With the opening of its fall season, Dia Center for the Arts will unveil a significantly expanded artist-designed bookshop and reading room. This 2,500 square-foot literary space will substantially enhance opportunities for lovers of art publications in New York City by providing a major resource in Chelsea. Created by Los Angeles-based artist Jorge Pardo as an element in his installation "Project," Dia's new bookshop will also delight the eye with its lively palette of ceramic tiles and its open view into Pardo's first-floor exhibition gallery.
The new shop will feature 700 linear feet of shelves brimming with volumes exploring art since 1945, with special emphasis on the artists of the last three decades whose work Dia has long supported and their predecessors. In-depth holdings will span aspects of contemporary art and cultural history, especially visual theory, criticism and philosophy; artist monographs and exhibition catalogues; artist books, CD-ROMs, and soundworks; critical writings on architecture, industrial design, land art and photography; and volumes on poetry; as well as works from Electronic Arts Intermix's unrivalled collection of artist videos. The materials available will complement and extend the experiences afforded by Dia's exhibitions and programs.
A destination in and of itself, the bookshop will open directly onto West 22nd Street with a new Pardo-created entrance characterized by open and inviting glass doors and windows. To encourage browsing and informal conversation, the artist placed comfortable seating amidst the bibliological wonderland. The shop will further enhance Dia's broad range of public programming by providing a setting for Dia's well-regarded calendar of poetry readings, lectures, book signings, and web launches. Bookshop hours, commencing September 13, will be Wednesday - Sunday, 11 am to 6 pm.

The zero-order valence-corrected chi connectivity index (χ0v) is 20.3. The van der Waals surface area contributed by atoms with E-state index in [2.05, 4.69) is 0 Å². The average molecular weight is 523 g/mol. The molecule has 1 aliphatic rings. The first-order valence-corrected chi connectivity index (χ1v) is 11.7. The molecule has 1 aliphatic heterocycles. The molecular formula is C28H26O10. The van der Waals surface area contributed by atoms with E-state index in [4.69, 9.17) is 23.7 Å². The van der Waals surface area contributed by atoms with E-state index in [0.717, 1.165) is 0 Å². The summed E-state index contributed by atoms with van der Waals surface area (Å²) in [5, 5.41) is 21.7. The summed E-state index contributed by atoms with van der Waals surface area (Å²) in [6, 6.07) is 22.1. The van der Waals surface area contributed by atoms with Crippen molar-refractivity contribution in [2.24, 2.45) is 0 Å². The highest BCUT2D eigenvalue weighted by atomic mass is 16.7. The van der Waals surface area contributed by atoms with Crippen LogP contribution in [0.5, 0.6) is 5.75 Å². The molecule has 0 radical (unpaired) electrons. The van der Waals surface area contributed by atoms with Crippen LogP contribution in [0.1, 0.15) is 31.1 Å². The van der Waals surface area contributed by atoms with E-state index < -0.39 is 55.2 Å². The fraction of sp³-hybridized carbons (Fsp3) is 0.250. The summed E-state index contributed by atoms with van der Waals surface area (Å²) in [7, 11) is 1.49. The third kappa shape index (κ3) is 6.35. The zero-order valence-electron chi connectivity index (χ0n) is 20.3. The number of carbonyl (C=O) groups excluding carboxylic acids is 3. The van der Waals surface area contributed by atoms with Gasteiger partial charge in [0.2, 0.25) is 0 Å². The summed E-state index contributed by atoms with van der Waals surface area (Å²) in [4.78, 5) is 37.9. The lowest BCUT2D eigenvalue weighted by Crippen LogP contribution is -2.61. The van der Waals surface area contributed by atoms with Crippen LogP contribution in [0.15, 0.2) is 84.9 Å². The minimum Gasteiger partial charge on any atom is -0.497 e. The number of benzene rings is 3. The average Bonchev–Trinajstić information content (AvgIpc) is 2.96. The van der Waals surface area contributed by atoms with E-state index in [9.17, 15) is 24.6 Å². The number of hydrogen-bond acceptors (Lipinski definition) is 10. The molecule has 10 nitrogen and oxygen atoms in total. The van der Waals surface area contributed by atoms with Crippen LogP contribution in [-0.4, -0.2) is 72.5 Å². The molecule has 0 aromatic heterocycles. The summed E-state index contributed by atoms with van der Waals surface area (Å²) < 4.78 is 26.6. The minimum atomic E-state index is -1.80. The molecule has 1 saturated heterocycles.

Recent Dia publications to be specially highlighted in the shop will include Fantastic Prayers, a CD-ROM by Constance de Jong, Tony Oursler and Stephen Vitiello released in July, which explores memory and loss in the urban landscape with text, images and sound, and Double Vision, a July 2000 publication documenting Stan Douglas and Douglas Gordon's recent tandem exhibition at Dia and its consideration of themes of multiplicity and combination.
Dia Center for the Arts is a tax-exempt charitable organization. Established in 1974, the organization has become one of the largest in the United States dedicated to contemporary art and culture. In fulfilling this commitment, Dia sustains diverse programming in visual arts, poetry, education, and critical discourse and debate. Dia's exhibition galleries will open for the 2000/2001 season on September 13th and will remain open Wednesday - Sunday, 12 noon to 6 pm; admission to the galleries is $6 ($3 for students and seniors and free to members).